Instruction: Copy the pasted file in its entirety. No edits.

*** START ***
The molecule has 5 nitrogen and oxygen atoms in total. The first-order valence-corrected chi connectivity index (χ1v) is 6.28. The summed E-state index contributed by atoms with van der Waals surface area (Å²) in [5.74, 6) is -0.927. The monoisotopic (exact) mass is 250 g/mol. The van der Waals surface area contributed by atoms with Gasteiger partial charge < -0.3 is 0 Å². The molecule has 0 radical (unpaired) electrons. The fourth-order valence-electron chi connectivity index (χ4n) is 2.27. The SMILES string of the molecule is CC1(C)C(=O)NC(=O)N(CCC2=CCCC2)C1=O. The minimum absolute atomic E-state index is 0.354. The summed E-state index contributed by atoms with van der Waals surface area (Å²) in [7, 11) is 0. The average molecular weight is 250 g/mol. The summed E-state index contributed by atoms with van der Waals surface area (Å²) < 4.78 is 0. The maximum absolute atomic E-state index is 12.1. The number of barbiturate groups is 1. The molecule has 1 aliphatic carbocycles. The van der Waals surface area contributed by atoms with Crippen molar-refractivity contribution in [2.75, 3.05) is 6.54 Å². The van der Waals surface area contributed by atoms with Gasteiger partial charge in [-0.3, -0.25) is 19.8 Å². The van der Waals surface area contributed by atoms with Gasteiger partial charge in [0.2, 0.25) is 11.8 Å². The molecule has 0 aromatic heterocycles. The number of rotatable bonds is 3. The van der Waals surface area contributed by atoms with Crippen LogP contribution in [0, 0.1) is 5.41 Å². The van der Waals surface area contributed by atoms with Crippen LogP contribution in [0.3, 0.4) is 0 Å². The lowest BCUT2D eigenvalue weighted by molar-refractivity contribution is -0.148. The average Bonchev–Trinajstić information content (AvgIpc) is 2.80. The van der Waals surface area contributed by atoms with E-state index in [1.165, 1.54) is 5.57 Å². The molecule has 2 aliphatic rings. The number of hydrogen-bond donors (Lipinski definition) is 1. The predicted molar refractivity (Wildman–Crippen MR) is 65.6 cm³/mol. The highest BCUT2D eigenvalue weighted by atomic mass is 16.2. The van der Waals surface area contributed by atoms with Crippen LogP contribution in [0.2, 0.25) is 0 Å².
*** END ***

The molecule has 5 nitrogen and oxygen atoms in total. The first-order valence-corrected chi connectivity index (χ1v) is 6.28. The summed E-state index contributed by atoms with van der Waals surface area (Å²) in [5.74, 6) is -0.927. The monoisotopic (exact) mass is 250 g/mol. The van der Waals surface area contributed by atoms with Gasteiger partial charge < -0.3 is 0 Å². The molecule has 0 radical (unpaired) electrons. The fourth-order valence-electron chi connectivity index (χ4n) is 2.27. The SMILES string of the molecule is CC1(C)C(=O)NC(=O)N(CCC2=CCCC2)C1=O. The minimum absolute atomic E-state index is 0.354. The summed E-state index contributed by atoms with van der Waals surface area (Å²) in [7, 11) is 0. The average molecular weight is 250 g/mol. The summed E-state index contributed by atoms with van der Waals surface area (Å²) < 4.78 is 0. The maximum absolute atomic E-state index is 12.1. The number of barbiturate groups is 1. The molecule has 1 aliphatic carbocycles. The van der Waals surface area contributed by atoms with Crippen molar-refractivity contribution in [2.75, 3.05) is 6.54 Å². The van der Waals surface area contributed by atoms with Gasteiger partial charge in [-0.3, -0.25) is 19.8 Å². The van der Waals surface area contributed by atoms with Gasteiger partial charge in [0.2, 0.25) is 11.8 Å². The molecule has 0 aromatic heterocycles. The number of rotatable bonds is 3. The van der Waals surface area contributed by atoms with Crippen LogP contribution in [0, 0.1) is 5.41 Å². The van der Waals surface area contributed by atoms with Crippen LogP contribution in [0.3, 0.4) is 0 Å². The lowest BCUT2D eigenvalue weighted by molar-refractivity contribution is -0.148. The average Bonchev–Trinajstić information content (AvgIpc) is 2.80. The van der Waals surface area contributed by atoms with E-state index in [1.165, 1.54) is 5.57 Å². The molecule has 2 aliphatic rings. The number of hydrogen-bond donors (Lipinski definition) is 1. The predicted molar refractivity (Wildman–Crippen MR) is 65.6 cm³/mol. The highest BCUT2D eigenvalue weighted by atomic mass is 16.2. The van der Waals surface area contributed by atoms with Crippen LogP contribution in [0.2, 0.25) is 0 Å².